Amazon Pauses Building Second HQ in Virginia

Online retailer Amazon is pausing its construction of its second headquarters campus in Arlington, Virginia, Bloomberg reported Friday.

Amazon real estate chief John Schoettler told Bloomberg in a statement that the company “remains committed” to building the $2.5 billion campus that is expected to employ 25,000 workers by 2030, but is “pausing” breaking ground on the second phase of the project, known as “PenPlace” in the 2.8 million-square-foot development near the Pentagon and Ronald Reagan Washington National Airport, Bloomberg’s report said.

“We’re always evaluating space plans to make sure they fit our business needs and to create a great experience for employees,” Schoettler said in his statement to the news outlet. “And since Met Park will have space to accommodate more than 14,000 employees, we’ve decided to shift the groundbreaking of PenPlace out a bit.”

The huge project is part of the 2017 national competition that saw several states try to develop incentives for Amazon to place its second headquarters in their cities.

According to the report, northern Virgina and New York won out, with Amazon deciding to split the facilities between the locations.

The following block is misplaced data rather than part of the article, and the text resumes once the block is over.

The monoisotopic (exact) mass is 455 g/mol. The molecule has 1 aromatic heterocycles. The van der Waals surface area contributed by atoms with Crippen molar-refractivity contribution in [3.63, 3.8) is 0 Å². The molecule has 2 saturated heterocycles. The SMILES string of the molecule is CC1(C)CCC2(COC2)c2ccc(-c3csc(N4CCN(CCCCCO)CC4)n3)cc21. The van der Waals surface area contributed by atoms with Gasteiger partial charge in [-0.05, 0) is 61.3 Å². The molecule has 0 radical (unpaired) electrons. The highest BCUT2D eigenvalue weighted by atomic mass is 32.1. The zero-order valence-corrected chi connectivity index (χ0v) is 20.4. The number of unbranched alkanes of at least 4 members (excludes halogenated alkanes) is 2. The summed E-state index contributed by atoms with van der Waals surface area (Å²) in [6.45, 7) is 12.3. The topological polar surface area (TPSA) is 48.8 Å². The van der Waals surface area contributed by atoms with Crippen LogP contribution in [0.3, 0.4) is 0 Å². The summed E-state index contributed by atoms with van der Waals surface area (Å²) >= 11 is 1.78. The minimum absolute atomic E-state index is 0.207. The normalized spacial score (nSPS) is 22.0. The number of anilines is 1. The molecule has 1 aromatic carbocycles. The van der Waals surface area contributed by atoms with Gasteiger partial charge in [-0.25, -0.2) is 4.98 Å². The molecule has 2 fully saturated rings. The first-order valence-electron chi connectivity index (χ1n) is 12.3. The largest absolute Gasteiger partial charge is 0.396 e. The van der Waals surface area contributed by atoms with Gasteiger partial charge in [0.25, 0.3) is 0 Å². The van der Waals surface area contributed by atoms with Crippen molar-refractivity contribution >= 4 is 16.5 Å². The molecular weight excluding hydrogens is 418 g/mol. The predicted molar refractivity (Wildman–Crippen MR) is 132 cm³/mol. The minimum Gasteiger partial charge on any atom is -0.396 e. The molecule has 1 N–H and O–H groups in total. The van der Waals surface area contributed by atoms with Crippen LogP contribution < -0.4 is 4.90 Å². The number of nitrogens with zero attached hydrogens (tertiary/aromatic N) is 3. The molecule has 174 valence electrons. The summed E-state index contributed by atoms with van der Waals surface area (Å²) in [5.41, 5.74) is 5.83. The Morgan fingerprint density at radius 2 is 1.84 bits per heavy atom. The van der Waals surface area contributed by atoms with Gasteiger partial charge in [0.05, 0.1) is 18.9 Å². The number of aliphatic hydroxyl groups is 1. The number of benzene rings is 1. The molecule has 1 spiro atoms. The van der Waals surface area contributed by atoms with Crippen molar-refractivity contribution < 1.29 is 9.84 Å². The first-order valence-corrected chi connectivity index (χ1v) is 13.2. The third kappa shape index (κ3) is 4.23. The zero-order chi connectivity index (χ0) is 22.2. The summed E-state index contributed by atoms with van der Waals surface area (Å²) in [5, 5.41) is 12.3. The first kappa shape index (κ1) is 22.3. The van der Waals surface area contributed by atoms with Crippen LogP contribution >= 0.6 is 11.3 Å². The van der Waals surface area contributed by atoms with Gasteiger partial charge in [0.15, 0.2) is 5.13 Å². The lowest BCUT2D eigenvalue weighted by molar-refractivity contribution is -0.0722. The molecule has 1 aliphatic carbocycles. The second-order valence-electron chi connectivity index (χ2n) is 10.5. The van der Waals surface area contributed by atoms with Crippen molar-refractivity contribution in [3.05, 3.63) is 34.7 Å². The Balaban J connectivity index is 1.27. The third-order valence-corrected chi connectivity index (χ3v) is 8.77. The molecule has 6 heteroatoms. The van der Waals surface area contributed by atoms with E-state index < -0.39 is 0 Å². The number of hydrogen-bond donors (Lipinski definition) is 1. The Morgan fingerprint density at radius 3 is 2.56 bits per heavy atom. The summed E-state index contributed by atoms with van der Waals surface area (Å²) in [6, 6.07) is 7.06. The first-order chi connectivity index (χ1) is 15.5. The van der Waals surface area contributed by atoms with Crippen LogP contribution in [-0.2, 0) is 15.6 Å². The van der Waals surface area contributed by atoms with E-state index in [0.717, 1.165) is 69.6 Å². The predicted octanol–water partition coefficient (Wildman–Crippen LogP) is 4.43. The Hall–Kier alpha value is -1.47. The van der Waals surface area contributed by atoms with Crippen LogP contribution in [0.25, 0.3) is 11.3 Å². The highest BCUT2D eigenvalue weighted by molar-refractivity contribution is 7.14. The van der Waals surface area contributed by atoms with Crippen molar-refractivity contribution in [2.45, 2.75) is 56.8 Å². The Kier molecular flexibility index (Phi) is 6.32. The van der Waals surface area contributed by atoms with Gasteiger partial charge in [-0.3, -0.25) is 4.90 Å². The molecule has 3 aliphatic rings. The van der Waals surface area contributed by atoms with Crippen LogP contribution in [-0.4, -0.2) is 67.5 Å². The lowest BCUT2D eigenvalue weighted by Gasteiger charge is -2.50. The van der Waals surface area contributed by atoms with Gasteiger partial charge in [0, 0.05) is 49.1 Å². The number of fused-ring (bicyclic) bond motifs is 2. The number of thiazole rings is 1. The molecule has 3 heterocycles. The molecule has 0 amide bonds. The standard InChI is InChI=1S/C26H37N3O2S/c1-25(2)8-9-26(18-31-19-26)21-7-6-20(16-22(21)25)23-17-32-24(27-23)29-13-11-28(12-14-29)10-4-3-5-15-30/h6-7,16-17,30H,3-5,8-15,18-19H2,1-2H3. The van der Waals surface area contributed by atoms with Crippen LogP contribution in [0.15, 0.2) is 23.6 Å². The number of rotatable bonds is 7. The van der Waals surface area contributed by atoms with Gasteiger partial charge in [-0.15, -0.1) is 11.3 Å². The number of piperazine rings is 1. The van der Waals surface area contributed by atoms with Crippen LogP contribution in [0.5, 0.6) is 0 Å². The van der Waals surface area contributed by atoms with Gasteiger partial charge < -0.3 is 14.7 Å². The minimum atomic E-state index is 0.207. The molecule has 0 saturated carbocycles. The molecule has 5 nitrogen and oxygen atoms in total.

The New York part of the project ended up abandoned after backlash from union officials and politicians who resisted the development, the report said.

Meanwhile, Virginia committed to about $800 million in tax breaks and incentives, including infrastructure improvements, over 15 years to get the anticipated 25,000 new jobs.

“Our second headquarters has always been a multiyear project; and we remain committed to Arlington, Virginia, and the greater Capital Region — which includes investing in affordable housing, funding computer science education in schools across the region, and supporting dozens of local nonprofits,” Schoettler told Bloomberg. “We appreciate the support of all our partners and neighbors and look forward to continuing to work together in the years ahead.”

The move to slow the project comes after the company announced 18,000 job cuts in January, according to Axios.

According to that report, the cuts, focusing on Amazon’s devices and books business, were due largely to a slowdown in consumer and corporate spending.

“We typically wait to communicate about these outcomes until we can speak with the people who are directly impacted,” Amazon CEO Andy Jassy told workers in an internal memo at the time. “However, because one of our teammates leaked this information externally, we decided it was better to share this news earlier so you can hear the details directly from me.”